The NFL, along with the other major sports leagues and the NCAA, has sued Delaware in an effort to block its plan to permit betting on sports.
As part of the broader legal strategy, the NFL initially tried to obtain a ruling blocking Delaware from introducing its new gambling program until the lawsuit is resolved.
The effort failed before a federal judge in Delaware. So now the league is taking the fight to the United States Court of Appeals for the Third Circuit.
On Monday, lawyers will make their arguments before a three-judge panel in Philadelphia.
The legal standard for a preliminary injunction will be the same before the appellate court as it was before the trial court — it’s a complex and malleable stew of factors that consider whether the sports leagues will suffer “irreparable harm” if Delaware is permitted to proceed, whether the NFL and its cohorts have shown a sufficient likelihood of ultimately winning, whether the hardships suffered by Delaware in pulling the plug will outweigh the damage to the sports leagues, and whether the public interest favors the entry of an injunction.
As A.J. Perez of USA Today reports, there’s some debate regarding the meaning of the federal statute that prohibits sports betting, and that permits states that had sports betting programs from 1976 through 1990 to resurrect the activity. This reality alone could make it much harder for the sports leagues to establish a sufficient likelihood of successfully proving that Delaware is violating the terms of the relevant federal law.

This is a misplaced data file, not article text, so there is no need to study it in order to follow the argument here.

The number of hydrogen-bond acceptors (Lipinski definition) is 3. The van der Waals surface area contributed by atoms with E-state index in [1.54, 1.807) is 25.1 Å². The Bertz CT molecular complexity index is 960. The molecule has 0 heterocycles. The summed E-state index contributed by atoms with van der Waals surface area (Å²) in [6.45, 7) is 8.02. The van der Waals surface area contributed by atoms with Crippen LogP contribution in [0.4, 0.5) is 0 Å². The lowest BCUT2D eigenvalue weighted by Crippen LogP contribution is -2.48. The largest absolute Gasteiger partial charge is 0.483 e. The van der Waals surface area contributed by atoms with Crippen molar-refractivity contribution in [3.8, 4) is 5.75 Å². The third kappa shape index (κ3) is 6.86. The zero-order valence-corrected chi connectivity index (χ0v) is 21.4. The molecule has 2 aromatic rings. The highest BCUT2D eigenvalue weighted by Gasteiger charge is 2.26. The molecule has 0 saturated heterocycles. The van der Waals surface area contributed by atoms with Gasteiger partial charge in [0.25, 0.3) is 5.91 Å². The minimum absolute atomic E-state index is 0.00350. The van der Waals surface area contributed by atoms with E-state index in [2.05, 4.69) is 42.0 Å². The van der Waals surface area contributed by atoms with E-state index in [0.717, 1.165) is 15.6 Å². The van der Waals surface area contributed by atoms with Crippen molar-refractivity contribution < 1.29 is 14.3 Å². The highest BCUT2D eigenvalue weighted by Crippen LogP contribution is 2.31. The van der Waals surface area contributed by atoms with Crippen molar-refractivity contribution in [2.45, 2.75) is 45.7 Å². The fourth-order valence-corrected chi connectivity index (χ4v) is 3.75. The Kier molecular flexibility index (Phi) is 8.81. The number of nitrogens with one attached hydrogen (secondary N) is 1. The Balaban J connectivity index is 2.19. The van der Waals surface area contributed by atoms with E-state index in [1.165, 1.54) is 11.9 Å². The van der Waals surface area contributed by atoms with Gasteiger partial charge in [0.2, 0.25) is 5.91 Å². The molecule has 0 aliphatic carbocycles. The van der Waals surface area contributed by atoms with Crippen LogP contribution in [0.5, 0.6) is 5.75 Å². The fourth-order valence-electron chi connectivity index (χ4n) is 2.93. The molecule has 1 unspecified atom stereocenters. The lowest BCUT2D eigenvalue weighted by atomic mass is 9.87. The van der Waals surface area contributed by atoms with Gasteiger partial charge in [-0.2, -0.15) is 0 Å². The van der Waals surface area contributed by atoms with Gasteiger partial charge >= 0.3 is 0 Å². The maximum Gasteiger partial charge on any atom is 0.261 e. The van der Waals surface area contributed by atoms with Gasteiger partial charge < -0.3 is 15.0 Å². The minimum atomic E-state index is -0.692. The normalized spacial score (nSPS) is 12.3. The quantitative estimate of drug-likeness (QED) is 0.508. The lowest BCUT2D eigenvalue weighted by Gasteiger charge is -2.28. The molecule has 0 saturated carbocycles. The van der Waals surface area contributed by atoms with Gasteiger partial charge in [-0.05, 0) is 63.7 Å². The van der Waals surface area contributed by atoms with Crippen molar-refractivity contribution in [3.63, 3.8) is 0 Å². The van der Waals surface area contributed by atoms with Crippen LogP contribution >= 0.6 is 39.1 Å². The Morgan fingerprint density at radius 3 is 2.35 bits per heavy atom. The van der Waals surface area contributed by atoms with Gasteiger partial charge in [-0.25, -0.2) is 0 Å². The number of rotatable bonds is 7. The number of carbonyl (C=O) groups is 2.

That said, as the StarCaps case demonstrated last year, a preliminary injunction can be secured even where the plaintiff ultimately loses.
Still, it’s always a long shot to secure a preliminary injunction. In this case, the effort demonstrates the extent to which the NFL is willing to fight against the expansion of gambling.
Except for lottery tickets.
And, yeah, we realize that the NFL can tolerate games of chance unrelated to the outcome of football games. But we still think that many average persons don’t comprehend the distinction.
We also think that, if the NFL were fully committed to preventing the influence of gambling from potentially undermining the integrity of the sport, the league would beef up the injury-reporting rules to the point where Belichick-Mangini shenanigans would not be tolerated, ever.